Tom: This is a very political question but I think that what is good for cycling is something that is harmonious and that ultimately benefits the riders. If the riders benefit, the Grand Tours will benefit. If the Grand Tours are too short sighted to not see that then I think that they are working against the sport.

Do you think that power and money is really the central issue to this struggle?

Tom Ramey: Yes, but ultimately power and money should correlate with where you ultimately want to go. I believe that the sport does not benefit unless the riders consider themselves to be major beneficiaries within the framework of the entire structure. If power and money only accrues to a few it hurts the sport and does not work well for anyone.

Graham: Another difficult subject concerns drugs. The Armstrong case is one of several high profile cases continually in the news. The UCI/WADA/l'Equipe squabble must surely be of great concern to teams and riders with respect to ethical behavior and the handling of their samples.

Tom Ramey: Another very political question and one that Manolo is better equipped to answer. For ourselves I have great confidence in Manolo, I know our protocols and I know Manolo's historic role relative to doping. He is Mr. Anti-Doping. That sums up my response on drugs.


Graham: With perhaps the exception of Armstrong, cyclists are not paid at the levels of athletes in other sports like baseball, football, soccer or basketball. Should this change?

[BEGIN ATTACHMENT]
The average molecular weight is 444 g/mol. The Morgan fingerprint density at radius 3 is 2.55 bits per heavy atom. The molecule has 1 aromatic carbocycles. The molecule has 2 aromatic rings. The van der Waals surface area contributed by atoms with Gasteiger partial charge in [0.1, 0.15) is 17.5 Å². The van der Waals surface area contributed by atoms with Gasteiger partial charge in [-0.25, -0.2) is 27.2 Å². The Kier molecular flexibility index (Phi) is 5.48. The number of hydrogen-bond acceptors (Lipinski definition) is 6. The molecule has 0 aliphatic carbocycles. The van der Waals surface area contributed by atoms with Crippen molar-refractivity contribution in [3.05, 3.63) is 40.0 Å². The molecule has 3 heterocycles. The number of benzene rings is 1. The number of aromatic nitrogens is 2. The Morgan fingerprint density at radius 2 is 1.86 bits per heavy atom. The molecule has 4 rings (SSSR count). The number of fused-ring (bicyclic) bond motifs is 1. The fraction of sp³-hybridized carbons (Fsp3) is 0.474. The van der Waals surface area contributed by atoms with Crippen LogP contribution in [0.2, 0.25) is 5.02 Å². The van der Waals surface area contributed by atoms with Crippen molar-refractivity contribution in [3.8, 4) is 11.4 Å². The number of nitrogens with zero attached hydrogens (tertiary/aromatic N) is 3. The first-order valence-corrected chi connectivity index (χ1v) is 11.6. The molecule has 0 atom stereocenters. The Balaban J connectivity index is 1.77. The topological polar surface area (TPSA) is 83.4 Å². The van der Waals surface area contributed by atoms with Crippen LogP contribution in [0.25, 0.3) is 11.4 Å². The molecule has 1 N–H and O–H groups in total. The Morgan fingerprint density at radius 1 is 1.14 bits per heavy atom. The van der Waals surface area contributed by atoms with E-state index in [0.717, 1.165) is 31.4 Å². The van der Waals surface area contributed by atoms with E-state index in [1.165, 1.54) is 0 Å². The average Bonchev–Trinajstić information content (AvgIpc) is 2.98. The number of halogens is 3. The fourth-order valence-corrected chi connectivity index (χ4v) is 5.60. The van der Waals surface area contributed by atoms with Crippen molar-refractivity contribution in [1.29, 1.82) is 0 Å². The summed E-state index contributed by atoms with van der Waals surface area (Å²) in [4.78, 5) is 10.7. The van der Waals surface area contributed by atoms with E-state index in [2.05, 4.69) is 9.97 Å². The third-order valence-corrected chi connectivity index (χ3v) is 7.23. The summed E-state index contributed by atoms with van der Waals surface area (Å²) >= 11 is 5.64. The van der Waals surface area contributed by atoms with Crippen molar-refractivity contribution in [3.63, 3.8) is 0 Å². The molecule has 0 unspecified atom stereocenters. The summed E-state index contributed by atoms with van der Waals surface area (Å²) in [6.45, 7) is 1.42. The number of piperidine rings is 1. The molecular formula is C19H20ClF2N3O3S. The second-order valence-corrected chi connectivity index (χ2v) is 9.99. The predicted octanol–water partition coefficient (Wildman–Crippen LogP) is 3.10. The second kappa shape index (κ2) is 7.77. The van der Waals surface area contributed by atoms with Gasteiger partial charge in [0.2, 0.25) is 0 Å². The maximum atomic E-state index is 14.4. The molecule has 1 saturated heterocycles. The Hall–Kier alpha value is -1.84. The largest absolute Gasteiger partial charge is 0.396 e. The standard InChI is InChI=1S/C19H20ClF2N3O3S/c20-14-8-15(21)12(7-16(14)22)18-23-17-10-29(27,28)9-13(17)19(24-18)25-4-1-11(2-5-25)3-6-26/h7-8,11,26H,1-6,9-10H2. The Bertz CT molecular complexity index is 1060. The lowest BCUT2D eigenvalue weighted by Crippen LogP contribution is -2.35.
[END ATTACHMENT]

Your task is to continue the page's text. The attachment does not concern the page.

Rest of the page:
Tom Ramey: I want elite cyclists to be paid well. We are very active supporters of the Pro Tour and any improvements that can be introduced to the sport. These are superb, extraordinary athletes and they deserve the compensation to go with that.


Graham: What advice would you give to potential sponsors?

Steve Sullivan: Cycling is an immature spectator sport in this country ( USA ). As with companies like Bank of America and Wachovia, we are still trying to find our way. Everybody senses that there is potential but nobody knows quite how to tap into it. Do you sponsor a rider, own a big race, what is the answer?

Anyone with professional marketing experience will know that to go from low single digits to greater than 50% brand awareness within a very short space of time is normally no more than an exotic dream. I am not aware of many businesses that have experienced that.

Tom Ramey: I agree with Steve, I would not offer advice. For our international customer centric insurance business it is hard to imagine where you would get a bigger bang for your marketing buck other than cycling. For us it is a proven fact.

I am indebted to Tom Ramey and Steve Sullivan for the time that they spent with me. Their enthusiastic ‘can do' attitude bodes well for the Liberty Seguros team and cycling in general. I am also very grateful to Fabio Selvig, Liberty Seguros, Director of Team Sponsorships for arranging our meeting.
- Graham Jones.

This article originally appeared on www.pezcyclingnews.com and we are indebted to the publisher for giving us permission to reprint it on CyclingRevealed.